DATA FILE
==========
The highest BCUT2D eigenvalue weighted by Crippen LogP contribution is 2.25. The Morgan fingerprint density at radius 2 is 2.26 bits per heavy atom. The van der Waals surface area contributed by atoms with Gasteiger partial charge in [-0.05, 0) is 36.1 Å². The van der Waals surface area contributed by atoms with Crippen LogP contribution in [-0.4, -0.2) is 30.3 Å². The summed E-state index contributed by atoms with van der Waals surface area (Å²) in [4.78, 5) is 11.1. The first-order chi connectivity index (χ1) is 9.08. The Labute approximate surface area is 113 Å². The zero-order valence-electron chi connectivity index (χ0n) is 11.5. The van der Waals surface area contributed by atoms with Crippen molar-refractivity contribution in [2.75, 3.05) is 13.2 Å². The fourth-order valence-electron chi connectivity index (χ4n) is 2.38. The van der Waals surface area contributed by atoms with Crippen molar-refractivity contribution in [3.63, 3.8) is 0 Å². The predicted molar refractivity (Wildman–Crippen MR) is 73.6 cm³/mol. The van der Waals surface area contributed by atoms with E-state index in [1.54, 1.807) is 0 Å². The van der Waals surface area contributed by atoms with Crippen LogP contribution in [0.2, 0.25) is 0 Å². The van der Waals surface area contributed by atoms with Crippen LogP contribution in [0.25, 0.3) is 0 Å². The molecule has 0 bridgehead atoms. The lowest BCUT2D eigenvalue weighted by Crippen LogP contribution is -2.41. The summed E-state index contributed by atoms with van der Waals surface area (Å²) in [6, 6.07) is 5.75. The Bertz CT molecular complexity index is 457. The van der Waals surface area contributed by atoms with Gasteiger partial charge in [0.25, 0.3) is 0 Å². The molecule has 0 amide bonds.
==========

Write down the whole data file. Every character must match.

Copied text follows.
The highest BCUT2D eigenvalue weighted by Crippen LogP contribution is 2.25. The Morgan fingerprint density at radius 2 is 2.26 bits per heavy atom. The van der Waals surface area contributed by atoms with Gasteiger partial charge in [-0.05, 0) is 36.1 Å². The van der Waals surface area contributed by atoms with Crippen LogP contribution in [-0.4, -0.2) is 30.3 Å². The summed E-state index contributed by atoms with van der Waals surface area (Å²) in [4.78, 5) is 11.1. The first-order chi connectivity index (χ1) is 9.08. The Labute approximate surface area is 113 Å². The zero-order valence-electron chi connectivity index (χ0n) is 11.5. The van der Waals surface area contributed by atoms with Crippen molar-refractivity contribution in [2.75, 3.05) is 13.2 Å². The fourth-order valence-electron chi connectivity index (χ4n) is 2.38. The van der Waals surface area contributed by atoms with Crippen molar-refractivity contribution in [3.63, 3.8) is 0 Å². The predicted molar refractivity (Wildman–Crippen MR) is 73.6 cm³/mol. The van der Waals surface area contributed by atoms with E-state index in [1.54, 1.807) is 0 Å². The van der Waals surface area contributed by atoms with Crippen LogP contribution in [0.2, 0.25) is 0 Å². The van der Waals surface area contributed by atoms with Crippen LogP contribution in [0.25, 0.3) is 0 Å². The molecule has 0 bridgehead atoms. The lowest BCUT2D eigenvalue weighted by Crippen LogP contribution is -2.41. The summed E-state index contributed by atoms with van der Waals surface area (Å²) in [6, 6.07) is 5.75. The Bertz CT molecular complexity index is 457. The van der Waals surface area contributed by atoms with Gasteiger partial charge in [0.25, 0.3) is 0 Å². The molecule has 0 amide bonds.